Response Identification
Responses were identified in 9.8% (395/4017) of the stimulated areas. There was no statistically significant sensitivity difference between the two stimulus intensities (P > 0.05, Wilcoxon rank sum test); 184 of 1957 signals (103 stimulated areas × 19 recordings) and 211 of 2060 signals (103 stimulated areas × 20 recordings) were identified as detectable responses for the 200 cd · m−2 and 400 cd · m−2 stimulus condition, respectively (Table 2)
Typical examples of the response analysis are shown in Figure 3 . Identified mfERG responses are encircled in each of the trace plots. The number of identified responses range from 7 to 13 of the 103 areas stimulated in these four examples. The response average P1 implicit time was within normal limits in patients 1, 6, and 23 and delayed by 3.7 SD in patient 11. The age-matched control response in the corresponding areas (gray traces) illustrates the extent of response reduction in the patient group. 
None of the studied parameters, such as patients’ age, RP type, VA, CS, or kinetic visual field size, correlated with the number of detectable mfERG responses (Table 3)
mfERG Comparison with Control Data
Responses were not analyzed from each hexagon individually because the very small response SNRs do not allow accurate implicit time and response density scoring. Therefore, identified mfERG responses were averaged for each of the subject’s recordings and compared with age-matched control data from topographically identical hexagons. Figure 4illustrates the extent of implicit time delay and response density reduction compared with control data. The mean decrease in response density was 3.6 SD with only 14% of recordings falling within the 95th percentile confidence limits of control data. The average of the detectable responses exceeded 10 μV/deg2 in only 5 of 39 recordings (each of the localized 103 responses in a control subject was larger than 10 μV/deg2). P1 implicit times were within normal range in 39% and 59% for the 200-cd · m−2 and 400 cd · m−2 stimulus condition, respectively. Nine responses were delayed >5 SD.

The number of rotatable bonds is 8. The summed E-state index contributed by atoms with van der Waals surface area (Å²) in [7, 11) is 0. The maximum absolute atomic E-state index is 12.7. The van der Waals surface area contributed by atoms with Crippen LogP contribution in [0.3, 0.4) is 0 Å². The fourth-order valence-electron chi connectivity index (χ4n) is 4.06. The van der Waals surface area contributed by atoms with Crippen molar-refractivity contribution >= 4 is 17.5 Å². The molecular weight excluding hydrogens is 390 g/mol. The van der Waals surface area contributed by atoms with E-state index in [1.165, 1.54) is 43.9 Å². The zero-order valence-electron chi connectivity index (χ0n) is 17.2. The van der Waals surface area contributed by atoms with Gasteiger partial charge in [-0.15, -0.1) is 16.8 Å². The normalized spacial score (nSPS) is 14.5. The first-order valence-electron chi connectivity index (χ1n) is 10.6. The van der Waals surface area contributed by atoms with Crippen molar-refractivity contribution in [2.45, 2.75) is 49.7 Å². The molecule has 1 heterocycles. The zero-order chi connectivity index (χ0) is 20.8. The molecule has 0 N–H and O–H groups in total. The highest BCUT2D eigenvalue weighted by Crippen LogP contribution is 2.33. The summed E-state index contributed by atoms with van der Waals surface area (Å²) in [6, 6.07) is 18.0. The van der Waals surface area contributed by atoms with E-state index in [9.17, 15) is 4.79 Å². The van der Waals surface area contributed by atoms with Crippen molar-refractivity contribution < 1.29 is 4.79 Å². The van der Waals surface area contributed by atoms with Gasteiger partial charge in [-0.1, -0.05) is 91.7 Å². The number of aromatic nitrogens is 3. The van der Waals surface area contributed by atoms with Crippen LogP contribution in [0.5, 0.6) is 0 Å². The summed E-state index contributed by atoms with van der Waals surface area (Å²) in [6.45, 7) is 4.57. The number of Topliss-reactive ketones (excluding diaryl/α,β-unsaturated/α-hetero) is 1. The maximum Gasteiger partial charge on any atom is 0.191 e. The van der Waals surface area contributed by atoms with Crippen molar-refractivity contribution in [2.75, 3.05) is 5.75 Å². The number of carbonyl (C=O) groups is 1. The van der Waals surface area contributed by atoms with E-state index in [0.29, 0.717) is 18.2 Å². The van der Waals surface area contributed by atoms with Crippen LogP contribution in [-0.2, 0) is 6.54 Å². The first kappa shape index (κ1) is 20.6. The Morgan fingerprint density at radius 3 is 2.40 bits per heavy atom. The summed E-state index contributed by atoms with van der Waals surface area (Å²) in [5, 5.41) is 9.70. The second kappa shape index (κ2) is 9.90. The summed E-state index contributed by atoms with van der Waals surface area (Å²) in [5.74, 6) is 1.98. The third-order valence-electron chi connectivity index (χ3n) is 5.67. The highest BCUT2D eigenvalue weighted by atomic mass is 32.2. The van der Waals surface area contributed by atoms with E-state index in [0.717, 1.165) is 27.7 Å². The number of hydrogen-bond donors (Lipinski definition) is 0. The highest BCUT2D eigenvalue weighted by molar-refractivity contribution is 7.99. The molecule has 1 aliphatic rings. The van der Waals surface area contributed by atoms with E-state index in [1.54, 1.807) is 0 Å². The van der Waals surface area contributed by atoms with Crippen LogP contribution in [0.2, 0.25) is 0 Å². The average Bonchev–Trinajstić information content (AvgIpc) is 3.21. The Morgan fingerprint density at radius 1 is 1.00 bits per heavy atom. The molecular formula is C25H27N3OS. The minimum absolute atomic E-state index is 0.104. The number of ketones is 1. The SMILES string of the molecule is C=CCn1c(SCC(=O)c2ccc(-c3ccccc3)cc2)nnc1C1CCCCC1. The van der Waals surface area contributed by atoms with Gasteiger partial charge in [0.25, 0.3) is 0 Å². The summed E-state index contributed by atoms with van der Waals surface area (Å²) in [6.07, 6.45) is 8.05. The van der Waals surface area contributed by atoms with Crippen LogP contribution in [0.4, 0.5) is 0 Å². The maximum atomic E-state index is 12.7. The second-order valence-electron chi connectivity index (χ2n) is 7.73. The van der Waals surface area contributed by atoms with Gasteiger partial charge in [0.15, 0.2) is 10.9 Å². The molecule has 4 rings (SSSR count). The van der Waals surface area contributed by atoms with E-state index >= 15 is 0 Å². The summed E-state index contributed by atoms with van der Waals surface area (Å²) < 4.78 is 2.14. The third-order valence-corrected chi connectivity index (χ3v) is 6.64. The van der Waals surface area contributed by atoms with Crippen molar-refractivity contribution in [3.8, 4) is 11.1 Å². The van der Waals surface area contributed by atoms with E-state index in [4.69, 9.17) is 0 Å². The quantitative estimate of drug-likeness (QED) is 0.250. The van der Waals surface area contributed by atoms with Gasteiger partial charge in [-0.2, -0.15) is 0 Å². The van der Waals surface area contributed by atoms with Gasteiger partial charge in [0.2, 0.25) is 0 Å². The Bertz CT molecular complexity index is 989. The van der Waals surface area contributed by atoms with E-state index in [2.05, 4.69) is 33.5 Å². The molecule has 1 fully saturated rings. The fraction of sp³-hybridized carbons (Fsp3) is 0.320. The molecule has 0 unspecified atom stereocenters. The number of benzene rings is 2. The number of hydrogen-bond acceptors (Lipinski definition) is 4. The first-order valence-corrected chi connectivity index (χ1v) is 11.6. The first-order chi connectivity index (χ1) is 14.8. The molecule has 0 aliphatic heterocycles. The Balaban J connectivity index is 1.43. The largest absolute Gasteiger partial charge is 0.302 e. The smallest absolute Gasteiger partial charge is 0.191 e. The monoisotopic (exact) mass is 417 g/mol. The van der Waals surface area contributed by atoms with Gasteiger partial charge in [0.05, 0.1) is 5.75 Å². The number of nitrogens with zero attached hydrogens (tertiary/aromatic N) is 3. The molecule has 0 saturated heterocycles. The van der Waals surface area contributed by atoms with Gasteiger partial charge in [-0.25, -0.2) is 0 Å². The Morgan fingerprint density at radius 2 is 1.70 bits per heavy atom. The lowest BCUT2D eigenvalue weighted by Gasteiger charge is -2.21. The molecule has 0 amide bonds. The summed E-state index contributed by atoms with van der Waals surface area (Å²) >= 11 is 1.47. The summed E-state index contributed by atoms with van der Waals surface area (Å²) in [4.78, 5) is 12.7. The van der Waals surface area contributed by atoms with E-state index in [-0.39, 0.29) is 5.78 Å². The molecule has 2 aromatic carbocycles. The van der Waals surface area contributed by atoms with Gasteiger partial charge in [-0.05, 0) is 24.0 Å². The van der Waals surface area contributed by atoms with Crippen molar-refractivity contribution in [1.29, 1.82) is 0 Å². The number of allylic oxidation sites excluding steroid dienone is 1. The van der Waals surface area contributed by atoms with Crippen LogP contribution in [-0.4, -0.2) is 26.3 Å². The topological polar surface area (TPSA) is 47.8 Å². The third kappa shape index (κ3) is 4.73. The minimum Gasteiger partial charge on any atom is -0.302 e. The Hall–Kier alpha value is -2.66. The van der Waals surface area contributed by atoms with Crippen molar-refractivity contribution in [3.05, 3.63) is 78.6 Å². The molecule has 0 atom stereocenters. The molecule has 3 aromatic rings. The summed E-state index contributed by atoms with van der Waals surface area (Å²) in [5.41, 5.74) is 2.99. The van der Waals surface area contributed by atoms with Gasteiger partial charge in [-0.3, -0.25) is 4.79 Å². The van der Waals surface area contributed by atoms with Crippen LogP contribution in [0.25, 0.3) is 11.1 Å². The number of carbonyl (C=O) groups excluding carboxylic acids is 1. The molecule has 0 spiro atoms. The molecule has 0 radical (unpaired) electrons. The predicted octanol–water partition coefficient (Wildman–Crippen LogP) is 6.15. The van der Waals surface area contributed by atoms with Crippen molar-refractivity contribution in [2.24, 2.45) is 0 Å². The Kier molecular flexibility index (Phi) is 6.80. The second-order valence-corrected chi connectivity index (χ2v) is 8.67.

Central Visual Field Comparison with the mfERG
The test performance of the HVF was better than the mfERG. All but two patients were tested successfully with the HVF. Results from those two patients were excluded from the analysis because of the large number of false-positive and -negative responses, which were due to obvious reduced compliance during the test. Both of them had an mfERG recorded successfully. Visual field responses were detected in 40% of the tested areas (5–103; mean 41 areas) in 27 patients tested successfully. 
Data from patients with both mfERG and HVF results were compared. The HVF test was significantly more sensitive than the mfERG in detecting localized responses (P < 0.001, paired t-test). 
HVF sensitivity was significantly higher in areas with detectable mfERG responses than in areas without them (P = 0.003, 200 cd · m−2; P = 0.04, 400 cd · m−2; Welch two-sample t-test) as illustrated in Figure 5 . A correlation between the mfERG and the HVF test was found in areas with measurable responses (P < 0.001; McNemar test). Therefore, mfERG responses were most likely found in areas with identified HVF responses.